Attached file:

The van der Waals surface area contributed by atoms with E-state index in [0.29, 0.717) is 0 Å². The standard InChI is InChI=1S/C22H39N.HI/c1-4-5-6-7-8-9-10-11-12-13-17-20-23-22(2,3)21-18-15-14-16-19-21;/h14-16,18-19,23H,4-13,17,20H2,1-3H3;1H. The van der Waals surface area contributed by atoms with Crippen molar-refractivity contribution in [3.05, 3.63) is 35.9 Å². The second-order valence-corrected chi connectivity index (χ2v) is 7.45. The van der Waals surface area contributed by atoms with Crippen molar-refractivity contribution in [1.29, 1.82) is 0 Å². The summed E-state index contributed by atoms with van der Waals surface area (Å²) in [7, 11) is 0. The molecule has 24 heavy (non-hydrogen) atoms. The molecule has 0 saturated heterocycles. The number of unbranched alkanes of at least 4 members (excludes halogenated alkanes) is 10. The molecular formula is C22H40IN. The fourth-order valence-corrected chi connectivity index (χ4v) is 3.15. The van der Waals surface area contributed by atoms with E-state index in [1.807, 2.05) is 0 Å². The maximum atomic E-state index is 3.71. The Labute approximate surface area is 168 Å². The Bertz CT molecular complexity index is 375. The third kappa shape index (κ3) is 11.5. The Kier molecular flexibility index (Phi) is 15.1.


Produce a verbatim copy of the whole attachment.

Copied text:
The van der Waals surface area contributed by atoms with E-state index in [0.29, 0.717) is 0 Å². The standard InChI is InChI=1S/C22H39N.HI/c1-4-5-6-7-8-9-10-11-12-13-17-20-23-22(2,3)21-18-15-14-16-19-21;/h14-16,18-19,23H,4-13,17,20H2,1-3H3;1H. The van der Waals surface area contributed by atoms with Crippen molar-refractivity contribution in [3.05, 3.63) is 35.9 Å². The second-order valence-corrected chi connectivity index (χ2v) is 7.45. The van der Waals surface area contributed by atoms with Crippen molar-refractivity contribution in [1.29, 1.82) is 0 Å². The summed E-state index contributed by atoms with van der Waals surface area (Å²) in [7, 11) is 0. The molecule has 24 heavy (non-hydrogen) atoms. The molecule has 0 saturated heterocycles. The number of unbranched alkanes of at least 4 members (excludes halogenated alkanes) is 10. The molecular formula is C22H40IN. The fourth-order valence-corrected chi connectivity index (χ4v) is 3.15. The van der Waals surface area contributed by atoms with E-state index in [1.807, 2.05) is 0 Å². The maximum atomic E-state index is 3.71. The Labute approximate surface area is 168 Å². The Bertz CT molecular complexity index is 375. The third kappa shape index (κ3) is 11.5. The Kier molecular flexibility index (Phi) is 15.1.